Every pew was filled with those who sought solace, or offered comfort and consolation, and all prayed for God’s rich and abundant mercy. The young man died at 11:00 p.m. on February 11, the feast of Our Lady of Lourdes. 11 days later at 11:00 a.m., those who knew him, and, or his family, came to his wake and funeral. He was born with heart complications and had heart surgery already when he was two days old, yet lived for 23 years.

When the casket closed, it felt like the banging close of the tomb, symbolized during Holy Week Tenebrae. Never more would mother, father, brother, sister, relative, friend, or fiancée look upon his face.

The strains of the pipe organ and the four part harmony of the choir filled the church with the entrance chant, “Requiem Aeternam” and then the congregation sang the entrance hymn, “I Want to Walk as a Child of the Light.” Later we would hear “Lux Aeterna,” Victoria’s “Ave Maria” and “In Paradisum.”

Swinging the thurible back and forth, the first altar “boy” (a college seminarian) solemnly walked down the aisle as clouds of incense, the perfumed prayers of the faithful, floated up to heaven. He was followed by another altar boy carrying a golden crucifix, held high. Twenty altar boys led the procession, which included a deacon, seven priests, and a bishop.

I thought of the song “Lift High the Cross,” the cross held high as a reminder of our faith. As the procession moved forward, my eyes were drawn to another crucifix, the huge crucifix, which rested above the back altar. Beneath the crucifix, stood the sorrowful mother on one side, gazing at her rejected son, and St. John, the beloved disciple, on the other. Deliver us from the fear of the cross. Let us not reject it.

We continuously stumble and fall under the crushing weight of the cross. We are not able to lift ourselves through our own abilities. As St. Therese of Lisieux implores us, when we become like little children, our heavenly father looks down to lift us up. The homily was a reminder that our Blessed Mother stood, Stabat Mater.

As I looked down from the choir loft in the back of the church, I surveyed the people crowding the church. I saw many in the Body of Christ who were suffering: a doctor with thinning air indicative of his chemo for his brain cancer, a mom of six children with stage 4 breast cancer, more than one dad in need of work, families that were broken-hearted because their children were not practicing their faith, families with young children with health challenges, other families that were not able to have children, and still other families that had lost children, brothers, sisters or parents.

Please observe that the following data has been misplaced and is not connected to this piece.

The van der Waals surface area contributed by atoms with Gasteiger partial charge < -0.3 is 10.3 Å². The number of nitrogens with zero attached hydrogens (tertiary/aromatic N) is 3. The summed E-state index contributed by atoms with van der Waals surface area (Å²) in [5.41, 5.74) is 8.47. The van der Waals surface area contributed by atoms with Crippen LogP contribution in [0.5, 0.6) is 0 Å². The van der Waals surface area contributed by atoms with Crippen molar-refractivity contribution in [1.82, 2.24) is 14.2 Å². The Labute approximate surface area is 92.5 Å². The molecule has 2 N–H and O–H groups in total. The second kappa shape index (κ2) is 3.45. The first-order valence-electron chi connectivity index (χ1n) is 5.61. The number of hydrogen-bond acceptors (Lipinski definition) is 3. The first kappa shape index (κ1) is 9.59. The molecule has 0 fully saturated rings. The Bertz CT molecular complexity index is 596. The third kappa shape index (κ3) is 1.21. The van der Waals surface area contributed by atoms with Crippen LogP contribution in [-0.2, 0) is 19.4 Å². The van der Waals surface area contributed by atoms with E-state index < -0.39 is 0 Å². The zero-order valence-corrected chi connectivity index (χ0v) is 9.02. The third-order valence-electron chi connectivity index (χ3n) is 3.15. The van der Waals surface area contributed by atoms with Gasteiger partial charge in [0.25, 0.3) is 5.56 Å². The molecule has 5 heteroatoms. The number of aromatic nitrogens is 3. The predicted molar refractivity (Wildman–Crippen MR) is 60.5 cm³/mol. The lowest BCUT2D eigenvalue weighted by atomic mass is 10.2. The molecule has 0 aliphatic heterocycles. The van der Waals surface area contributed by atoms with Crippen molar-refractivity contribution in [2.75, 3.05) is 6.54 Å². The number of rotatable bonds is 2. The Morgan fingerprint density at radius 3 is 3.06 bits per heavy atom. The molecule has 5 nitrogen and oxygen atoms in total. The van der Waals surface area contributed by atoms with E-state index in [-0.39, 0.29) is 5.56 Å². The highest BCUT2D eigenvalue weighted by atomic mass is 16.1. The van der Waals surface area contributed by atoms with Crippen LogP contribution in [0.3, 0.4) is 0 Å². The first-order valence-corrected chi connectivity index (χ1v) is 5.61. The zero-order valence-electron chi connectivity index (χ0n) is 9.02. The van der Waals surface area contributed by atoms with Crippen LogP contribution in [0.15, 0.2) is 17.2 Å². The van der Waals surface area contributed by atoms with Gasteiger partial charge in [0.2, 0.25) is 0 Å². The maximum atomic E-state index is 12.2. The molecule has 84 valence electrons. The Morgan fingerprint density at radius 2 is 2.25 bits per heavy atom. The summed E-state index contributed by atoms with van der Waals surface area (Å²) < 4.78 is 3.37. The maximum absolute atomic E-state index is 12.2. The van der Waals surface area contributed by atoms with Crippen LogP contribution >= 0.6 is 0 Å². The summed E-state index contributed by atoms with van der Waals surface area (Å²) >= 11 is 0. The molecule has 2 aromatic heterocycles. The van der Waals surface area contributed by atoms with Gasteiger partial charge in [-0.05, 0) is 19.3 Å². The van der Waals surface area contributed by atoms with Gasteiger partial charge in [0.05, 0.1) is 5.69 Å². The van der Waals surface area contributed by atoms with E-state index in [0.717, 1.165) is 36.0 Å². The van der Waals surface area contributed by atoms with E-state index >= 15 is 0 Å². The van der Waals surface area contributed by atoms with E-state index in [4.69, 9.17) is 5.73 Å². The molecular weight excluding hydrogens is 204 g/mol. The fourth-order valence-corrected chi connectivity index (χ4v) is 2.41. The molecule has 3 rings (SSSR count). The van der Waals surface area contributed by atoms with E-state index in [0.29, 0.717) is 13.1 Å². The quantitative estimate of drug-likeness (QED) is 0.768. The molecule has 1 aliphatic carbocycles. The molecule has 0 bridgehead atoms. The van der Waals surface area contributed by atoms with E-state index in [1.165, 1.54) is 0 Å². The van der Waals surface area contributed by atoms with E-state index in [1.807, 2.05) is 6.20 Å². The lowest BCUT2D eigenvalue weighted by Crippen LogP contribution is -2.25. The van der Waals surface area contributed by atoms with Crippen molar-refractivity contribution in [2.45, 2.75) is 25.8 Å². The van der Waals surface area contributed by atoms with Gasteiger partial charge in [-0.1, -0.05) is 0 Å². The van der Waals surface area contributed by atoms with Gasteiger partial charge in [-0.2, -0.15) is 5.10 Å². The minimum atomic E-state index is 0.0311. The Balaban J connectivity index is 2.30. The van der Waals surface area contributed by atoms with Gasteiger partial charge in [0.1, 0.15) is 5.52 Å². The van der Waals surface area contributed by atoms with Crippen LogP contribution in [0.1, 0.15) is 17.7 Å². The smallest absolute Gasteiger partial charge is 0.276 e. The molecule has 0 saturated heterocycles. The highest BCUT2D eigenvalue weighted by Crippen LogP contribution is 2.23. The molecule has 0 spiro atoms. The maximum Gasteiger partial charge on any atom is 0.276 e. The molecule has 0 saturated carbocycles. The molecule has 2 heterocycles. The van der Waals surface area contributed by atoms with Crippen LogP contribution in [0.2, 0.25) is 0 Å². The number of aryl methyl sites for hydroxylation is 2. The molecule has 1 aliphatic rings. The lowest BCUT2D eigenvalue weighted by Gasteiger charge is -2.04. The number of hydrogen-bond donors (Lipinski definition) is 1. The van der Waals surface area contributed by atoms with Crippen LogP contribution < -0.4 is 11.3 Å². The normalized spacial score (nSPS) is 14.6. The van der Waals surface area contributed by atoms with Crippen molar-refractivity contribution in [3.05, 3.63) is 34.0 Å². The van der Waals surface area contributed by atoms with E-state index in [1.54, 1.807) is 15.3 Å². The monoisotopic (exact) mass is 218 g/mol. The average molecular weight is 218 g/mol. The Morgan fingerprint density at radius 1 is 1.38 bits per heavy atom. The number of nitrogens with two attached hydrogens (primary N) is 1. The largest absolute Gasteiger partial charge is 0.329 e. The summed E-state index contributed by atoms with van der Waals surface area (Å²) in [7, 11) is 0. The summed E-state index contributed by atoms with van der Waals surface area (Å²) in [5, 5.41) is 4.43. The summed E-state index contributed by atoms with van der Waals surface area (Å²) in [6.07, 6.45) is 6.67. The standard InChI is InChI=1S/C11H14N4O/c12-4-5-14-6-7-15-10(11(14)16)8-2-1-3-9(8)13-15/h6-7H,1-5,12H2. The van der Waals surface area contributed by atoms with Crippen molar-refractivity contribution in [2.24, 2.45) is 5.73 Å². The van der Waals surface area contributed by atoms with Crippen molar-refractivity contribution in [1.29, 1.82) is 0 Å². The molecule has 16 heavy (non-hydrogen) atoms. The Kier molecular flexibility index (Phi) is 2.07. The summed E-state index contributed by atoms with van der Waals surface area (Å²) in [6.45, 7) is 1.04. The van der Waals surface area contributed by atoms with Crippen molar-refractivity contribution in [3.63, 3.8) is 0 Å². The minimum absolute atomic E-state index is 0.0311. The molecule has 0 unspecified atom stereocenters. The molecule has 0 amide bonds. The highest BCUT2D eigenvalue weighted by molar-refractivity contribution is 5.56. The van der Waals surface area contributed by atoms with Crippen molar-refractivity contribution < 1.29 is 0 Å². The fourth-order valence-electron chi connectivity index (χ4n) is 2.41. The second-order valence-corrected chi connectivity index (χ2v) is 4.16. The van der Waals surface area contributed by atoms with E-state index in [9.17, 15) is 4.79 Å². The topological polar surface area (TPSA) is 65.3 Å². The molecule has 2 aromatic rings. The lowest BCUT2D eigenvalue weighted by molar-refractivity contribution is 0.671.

After the mass had ended, the closing prayers said, the final procession with the casket, family, long line of altar servers—one swinging the thurible—deacon, priests and bishop had left the church, the unexpected, mournful cry of bagpipes began. The rich, full melody of “Amazing Grace” powerfully resonated throughout the church. The tears could not be kept back any longer.

And as if that was not enough, after the last note of the bagpipes had faded away, someone spontaneously began “Salve Regina”, the hymn that St. Anthony’s often closes mass with on Sunday. That lone voice was soon joined by many others, seeking the consolation of our heavenly queen, as we were “mourning and weeping in this valley of tears.”

In the midst of that great sorrow, a gentle peace settled. I thought of the Blessed Mother covering us with her mantle “as a hen gathers her young under her wings” (Matthew, 23:37).

It happened on a Tuesday. Someone somewhere was born and someone died. Amazingly the world moved on as though nothing had happened, nothing had changed. Yet something had changed. Someone held in the palm of God’s hand, died. In God’s eyes, that person had experienced the fullness of life. The heavenly Father said come home to me.

The End

Elizabeth Yank

By

Elizabeth Yank is a free lance writer who has been published in a number of Catholic publications, including Faith and Family, National Catholic Register, Lay Witness, and others.

Subscribe to CE
(It's free)

Go to Catholic Exchange homepage

  • Cindy

    Thank you, Elizabeth, for this beautiful piece which describes so accurately the beauty and importance of a well orchestrated Catholic funeral. Perhaps the only thing I would add is of great importance: prayers for the dead. Sadly, petitioning family and friends to offer prayers for the repose of the soul of the departed one is the item most glaringly lacking in Catholic funerals today.

  • Joanie Shopen Boyne

    Thank you. That was beautiful.

  • Elizabeth

    Hi Cindy,

    Thanks! I should have included the importance of praying for the dead. I simply forgot. Too often the priest presiding over the funeral practically canonizes the person after they have died. This was not the case at the funeral mentioned.

MENU